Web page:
I was 32 years old when it happened. I was working as a Senior Mentor for Young Nails, traveling and teaching and making friends in our industry all over the country. On March 28, 2014, I flew to New York City to work a nail show for Young Nails and visit with friends. I had worked a show in Chicago just days before and had had only two days rest before heading out again. It would be my third trip in one month. I didn’t mind, though. I love traveling and teaching! Well I had a rude awakening when I arrived.
A combination of lack of sleep, a strange allergic reaction, and a very bad day led me to a New York City Hospital the following day. The day I arrived, I started having strange symptoms like dizziness and a very swollen face due to an allergic reaction. I did as many my age would do: I called my mom, took two Benadryl, and slept the horrible night away, thinking that would do the trick. When I woke up the next morning I wasn’t any better, so I hailed a cab and told the driver to take me to the closest hospital. As soon as I got there the doctors recognized that something was wrong. As odd as it sounds, I was extremely lucky that those odd symptoms brought me to the hospital that day. The doctors admitted me right away and started treatment. A few moments later, it happened — the moment that would change my life forever.
While I was at the hospital, I had a Pons stroke (also known as a brain stem stroke). Normally when people have a stroke, it affects one side of their body — left or right. However in my case, it happened in the middle, the worst kind. It affected my brain stem, which controls all basic activities. Normally anyone who suffers this type of stroke has a horrible outcome. It’s a serious condition — usually survivors can only move their eyes.
Following the stroke, I was in a coma for several days. Before I was fully conscious, I heard a doctor pronounce what he thought was my fate to the other doctors: “If she makes it past these next three days, she will never move again.” Well they were wrong! When I finally woke up, I was so scared because I couldn’t move anything from my neck down, just as I had heard. I couldn’t even talk, let alone move any of my limbs. But despite what the medical books say, I eventually started to move.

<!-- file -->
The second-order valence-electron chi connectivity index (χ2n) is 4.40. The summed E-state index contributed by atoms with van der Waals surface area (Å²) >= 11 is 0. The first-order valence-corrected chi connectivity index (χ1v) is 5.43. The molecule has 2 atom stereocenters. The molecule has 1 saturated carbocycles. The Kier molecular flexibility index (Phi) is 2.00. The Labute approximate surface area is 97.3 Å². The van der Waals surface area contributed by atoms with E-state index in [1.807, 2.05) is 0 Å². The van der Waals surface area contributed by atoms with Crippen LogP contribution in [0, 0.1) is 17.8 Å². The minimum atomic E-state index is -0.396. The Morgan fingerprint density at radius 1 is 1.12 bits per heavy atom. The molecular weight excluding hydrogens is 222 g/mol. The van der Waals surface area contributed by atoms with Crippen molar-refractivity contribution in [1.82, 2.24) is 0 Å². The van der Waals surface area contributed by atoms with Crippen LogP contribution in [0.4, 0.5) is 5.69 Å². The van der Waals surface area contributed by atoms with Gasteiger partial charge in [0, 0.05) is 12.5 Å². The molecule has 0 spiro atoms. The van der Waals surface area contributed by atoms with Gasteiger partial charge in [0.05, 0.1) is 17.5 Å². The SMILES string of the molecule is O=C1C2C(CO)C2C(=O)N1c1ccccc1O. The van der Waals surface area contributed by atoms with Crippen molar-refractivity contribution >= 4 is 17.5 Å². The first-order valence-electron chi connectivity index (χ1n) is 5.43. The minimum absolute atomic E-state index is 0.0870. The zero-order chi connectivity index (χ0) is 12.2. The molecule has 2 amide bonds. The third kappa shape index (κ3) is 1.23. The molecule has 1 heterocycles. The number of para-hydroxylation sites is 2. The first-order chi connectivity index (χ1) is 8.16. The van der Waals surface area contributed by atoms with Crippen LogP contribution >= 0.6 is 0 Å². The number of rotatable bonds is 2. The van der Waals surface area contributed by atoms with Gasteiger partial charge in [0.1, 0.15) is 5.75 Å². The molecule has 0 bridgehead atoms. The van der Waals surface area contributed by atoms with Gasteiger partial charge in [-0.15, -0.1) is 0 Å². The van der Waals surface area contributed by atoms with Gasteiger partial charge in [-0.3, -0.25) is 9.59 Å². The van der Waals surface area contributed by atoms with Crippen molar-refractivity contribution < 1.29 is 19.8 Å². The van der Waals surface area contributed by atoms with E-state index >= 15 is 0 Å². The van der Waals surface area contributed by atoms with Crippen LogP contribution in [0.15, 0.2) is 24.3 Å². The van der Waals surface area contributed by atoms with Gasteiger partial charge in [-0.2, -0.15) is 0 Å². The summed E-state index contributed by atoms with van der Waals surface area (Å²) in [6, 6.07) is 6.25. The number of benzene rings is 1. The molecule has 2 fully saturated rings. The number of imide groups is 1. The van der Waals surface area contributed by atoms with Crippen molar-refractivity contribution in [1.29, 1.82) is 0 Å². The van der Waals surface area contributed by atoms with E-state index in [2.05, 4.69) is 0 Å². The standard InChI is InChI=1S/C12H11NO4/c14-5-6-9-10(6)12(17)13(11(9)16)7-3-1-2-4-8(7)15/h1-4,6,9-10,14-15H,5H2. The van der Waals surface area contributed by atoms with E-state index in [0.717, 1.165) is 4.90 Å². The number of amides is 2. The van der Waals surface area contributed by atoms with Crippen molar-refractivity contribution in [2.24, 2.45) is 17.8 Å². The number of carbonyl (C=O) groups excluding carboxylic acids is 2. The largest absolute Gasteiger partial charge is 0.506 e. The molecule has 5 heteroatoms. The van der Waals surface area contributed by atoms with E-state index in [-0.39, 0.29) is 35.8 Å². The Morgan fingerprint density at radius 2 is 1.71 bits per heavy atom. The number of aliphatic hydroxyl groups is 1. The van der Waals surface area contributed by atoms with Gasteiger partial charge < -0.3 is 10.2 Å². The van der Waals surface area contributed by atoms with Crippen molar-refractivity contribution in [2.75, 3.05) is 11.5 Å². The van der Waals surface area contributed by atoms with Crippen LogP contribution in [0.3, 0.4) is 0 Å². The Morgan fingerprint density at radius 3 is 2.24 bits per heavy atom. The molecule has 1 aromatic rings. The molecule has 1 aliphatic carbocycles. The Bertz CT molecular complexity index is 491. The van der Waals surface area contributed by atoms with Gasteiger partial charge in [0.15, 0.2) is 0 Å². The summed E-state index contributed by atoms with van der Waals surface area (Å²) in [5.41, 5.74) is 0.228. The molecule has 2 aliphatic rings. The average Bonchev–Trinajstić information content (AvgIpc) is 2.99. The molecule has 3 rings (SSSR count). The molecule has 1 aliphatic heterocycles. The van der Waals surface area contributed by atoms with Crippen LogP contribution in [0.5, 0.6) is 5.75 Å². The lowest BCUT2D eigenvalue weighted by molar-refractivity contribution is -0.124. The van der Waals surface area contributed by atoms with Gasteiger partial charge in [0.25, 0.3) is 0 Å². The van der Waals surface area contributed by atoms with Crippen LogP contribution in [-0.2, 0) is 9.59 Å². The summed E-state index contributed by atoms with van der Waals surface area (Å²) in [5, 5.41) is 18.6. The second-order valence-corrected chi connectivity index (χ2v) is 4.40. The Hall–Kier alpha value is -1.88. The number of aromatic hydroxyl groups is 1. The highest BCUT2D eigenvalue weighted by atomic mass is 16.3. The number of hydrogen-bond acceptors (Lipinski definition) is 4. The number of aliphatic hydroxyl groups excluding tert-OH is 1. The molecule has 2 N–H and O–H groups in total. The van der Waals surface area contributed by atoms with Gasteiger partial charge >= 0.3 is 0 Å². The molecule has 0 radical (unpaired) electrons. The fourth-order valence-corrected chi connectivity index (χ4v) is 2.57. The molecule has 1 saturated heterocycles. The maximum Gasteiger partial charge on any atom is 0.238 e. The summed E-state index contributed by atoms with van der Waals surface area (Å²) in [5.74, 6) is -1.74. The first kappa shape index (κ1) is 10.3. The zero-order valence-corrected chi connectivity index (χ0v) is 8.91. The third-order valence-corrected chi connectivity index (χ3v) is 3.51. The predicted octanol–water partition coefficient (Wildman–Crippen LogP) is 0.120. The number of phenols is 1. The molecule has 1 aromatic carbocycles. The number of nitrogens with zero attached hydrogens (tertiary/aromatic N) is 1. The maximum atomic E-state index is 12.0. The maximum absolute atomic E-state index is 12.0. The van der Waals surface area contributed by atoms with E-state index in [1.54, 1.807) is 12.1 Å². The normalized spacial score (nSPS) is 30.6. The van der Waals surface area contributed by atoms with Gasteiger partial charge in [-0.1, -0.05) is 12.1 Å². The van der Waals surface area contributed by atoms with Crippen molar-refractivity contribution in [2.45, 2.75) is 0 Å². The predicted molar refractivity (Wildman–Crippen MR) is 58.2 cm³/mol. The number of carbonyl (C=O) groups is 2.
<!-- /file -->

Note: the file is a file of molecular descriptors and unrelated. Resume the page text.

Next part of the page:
On the first day of my physical therapy they sat me up on my hospital bed, but I had lost the ability to lift my own head. Like a baby’s head, it would just fall to the side. I practiced lifting my own head every day lying in my hospital bed. This way when the therapists came back, I would be ready for them. I finally did it!
Then I started to move my right side, and when I was strong enough, my friends brought over a white board so I could at least write down what I wanted to say. But the moment I used it I realized how bad this really was. I was trying to write a message on the board, but it was all scribbles! I made no kind of sense. I had no idea how to write what I wanted to say. I immediately thought about my clients, wondering how I would ever work in my industry again. So I practiced and practiced my writing and coloring skills until I could finally make sense.
My next challenge was standing up on my own — that was tough but I did that too. Then it was small kicks. Little by little, I was getting stronger. I never once thought this disabled condition was my destiny. I would find a way to overcome it. Slowly I started to move more on my right side, then my left followed later. I still couldn’t breathe on my own at this point. I had a tracheostomy to assist my breathing. It would be a while until they thought I was strong enough to breathe without the trache.
Although I was improving quickly and regaining strength on both my right and left sides, I had to relearn how to do everything that used to be second nature: brushing my teeth, taking a shower, doing my hair, getting dressed. Not only were these things a challenge, they were exhausting. Doing simple tasks felt as if I was running a marathon. I exercised and practiced my daily routines; I even had to relearn to chew my food and swallow properly before I could finally eat.
Now, two years later, my journey is still far from over. Unfortunately, when they removed the trache from my throat, it built scar tissue blocking my airways. Most healthy people breathe out of an airway the size of a quarter — mine shrank down to an opening smaller than a dime. This made it very hard for me to breathe, but also hard to eat as well. I’ve had several procedures to correct the problem, and I’m making progress. I also have some lingering short-term memory issues and problems with numbers.
I remember when it first happened. I would cry and cry and wonder “why me?” However it shortly became clear. Why not me? What makes ME so special? It can happen to anyone. So now my job is to get better and tell my story to help as many people as I can.
Now I never have bad days, because every day that I’m alive and well is a gift. What happened to me has made me appreciate life so much more. I’m back working for Young Nails and I couldn’t be happier. I’ve also been working with the American Heart/Stroke Association and speaking for them at some events.
I hope that in sharing my story I will help people realize that life is short and we should be grateful for every moment we are on this earth. Yes, life can be stressful, but at least we’ve got our health, family, and great friends around us. There’s no need to worry so much and no need to sweat the small stuff — we’ll figure it out! I can honestly say that my life has completely changed for the better. My motto has now become #NoMoreBadDays.